Rebecca Garofano, a Falk College graduate student in nutrition science, was honored with the Outstanding Dietetics Student Award at the New York State Academy of Nutrition and Dietetics Annual Meeting and Expo April 8-9 in Syracuse. Garofano is actively engaged…
NIH Awards $1.95M to Study State-Level COVID Policies, Mental Health
Shannon Monnat, associate professor of sociology and Lerner Chair for Public Health Promotion, is the principal investigator for a five-year research project that will examine the impacts of state COVID-19 mitigation policies on adult psychological health, drug overdose and suicide.
Funded with $1.95 million from the National Institutes of Health, the project seeks to identify how the policies U.S. states enacted to combat the spread and adverse effects of COVID-19 may have affected psychological health and mortality from drug overdose and suicide among working age and older adults in both the immediate and longer terms.
“The findings will be essential for informing better policy responses in future pandemics,” says Monnat, who also serves as co-director of the Maxwell School’s Policy, Place and Population Health Lab (P3H), housed within the Aging Studies Institute (ASI).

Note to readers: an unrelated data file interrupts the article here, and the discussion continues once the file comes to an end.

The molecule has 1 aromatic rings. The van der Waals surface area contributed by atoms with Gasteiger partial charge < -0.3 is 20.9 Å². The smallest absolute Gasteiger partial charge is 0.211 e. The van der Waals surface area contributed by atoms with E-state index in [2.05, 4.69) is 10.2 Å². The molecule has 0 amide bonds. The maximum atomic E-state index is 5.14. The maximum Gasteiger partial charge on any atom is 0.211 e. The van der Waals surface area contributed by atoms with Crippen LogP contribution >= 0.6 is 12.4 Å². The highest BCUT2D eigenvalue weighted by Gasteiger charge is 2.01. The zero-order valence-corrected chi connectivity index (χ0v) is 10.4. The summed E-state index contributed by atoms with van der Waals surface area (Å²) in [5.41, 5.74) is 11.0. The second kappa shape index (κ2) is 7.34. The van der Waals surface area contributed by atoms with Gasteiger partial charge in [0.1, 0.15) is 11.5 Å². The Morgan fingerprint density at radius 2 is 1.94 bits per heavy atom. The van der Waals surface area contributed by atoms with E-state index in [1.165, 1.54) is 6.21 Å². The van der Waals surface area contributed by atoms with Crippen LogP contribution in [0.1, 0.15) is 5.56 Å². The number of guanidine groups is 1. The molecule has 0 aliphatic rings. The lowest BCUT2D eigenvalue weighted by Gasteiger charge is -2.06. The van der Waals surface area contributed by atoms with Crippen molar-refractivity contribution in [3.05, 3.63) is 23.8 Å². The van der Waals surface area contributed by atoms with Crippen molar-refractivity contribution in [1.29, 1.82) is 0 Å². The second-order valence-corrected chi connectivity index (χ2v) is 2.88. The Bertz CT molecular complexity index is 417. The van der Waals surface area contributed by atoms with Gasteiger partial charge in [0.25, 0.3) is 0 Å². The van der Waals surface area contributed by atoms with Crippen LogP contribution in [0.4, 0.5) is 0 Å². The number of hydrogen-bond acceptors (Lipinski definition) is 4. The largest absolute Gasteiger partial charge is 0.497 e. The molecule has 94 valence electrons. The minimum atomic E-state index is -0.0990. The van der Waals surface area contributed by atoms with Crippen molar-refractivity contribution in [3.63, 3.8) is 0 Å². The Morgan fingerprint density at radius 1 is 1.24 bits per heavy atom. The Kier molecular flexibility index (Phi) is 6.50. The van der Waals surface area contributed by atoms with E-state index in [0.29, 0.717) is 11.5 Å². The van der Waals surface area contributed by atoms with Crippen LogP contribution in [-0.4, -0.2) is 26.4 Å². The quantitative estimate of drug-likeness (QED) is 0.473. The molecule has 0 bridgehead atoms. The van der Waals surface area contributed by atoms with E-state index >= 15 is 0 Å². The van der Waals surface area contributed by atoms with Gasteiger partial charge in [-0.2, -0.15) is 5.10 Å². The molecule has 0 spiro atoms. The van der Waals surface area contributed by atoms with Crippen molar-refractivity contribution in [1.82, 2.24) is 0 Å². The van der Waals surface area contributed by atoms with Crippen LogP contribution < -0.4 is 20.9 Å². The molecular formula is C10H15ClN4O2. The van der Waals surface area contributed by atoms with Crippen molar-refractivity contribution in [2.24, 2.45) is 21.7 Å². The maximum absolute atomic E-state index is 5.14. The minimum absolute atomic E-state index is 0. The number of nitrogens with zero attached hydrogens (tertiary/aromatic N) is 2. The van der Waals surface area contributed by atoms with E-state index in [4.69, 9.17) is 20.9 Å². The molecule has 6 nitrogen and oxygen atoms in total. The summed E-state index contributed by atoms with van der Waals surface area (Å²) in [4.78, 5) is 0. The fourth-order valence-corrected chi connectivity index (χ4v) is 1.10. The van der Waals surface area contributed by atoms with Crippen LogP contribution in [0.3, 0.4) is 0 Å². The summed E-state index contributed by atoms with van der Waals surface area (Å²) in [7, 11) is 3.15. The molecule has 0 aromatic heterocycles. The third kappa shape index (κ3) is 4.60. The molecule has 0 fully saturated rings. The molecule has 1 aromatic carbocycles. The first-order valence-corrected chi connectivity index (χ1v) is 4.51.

The study’s co-investigators from the ASI include Jennifer Karas Montez, University Professor of Sociology, Gerald B. Cramer Faculty Scholar in Aging Studies, director of the Center for Aging and Policy Studies and co-director of P3H; Douglas Wolf, Gerald B. Cramer Professor of Aging Studies and professor of public administration and international affairs; and Emily Wiemers, associate professor of public administration and international affairs. David Wheeler, associate professor of biostatistics at Virginia Commonwealth University, will also serve as a co-investigator.
The project will provide novel large-scale data on adult COVID-19 experiences and well-being and use the variation in policy responses across states to shed light on which policies and combinations of policies are consequential for adult psychological health and related mortality, the mechanisms through which policies affect those outcomes and the population subgroups that may have been disproportionately impacted.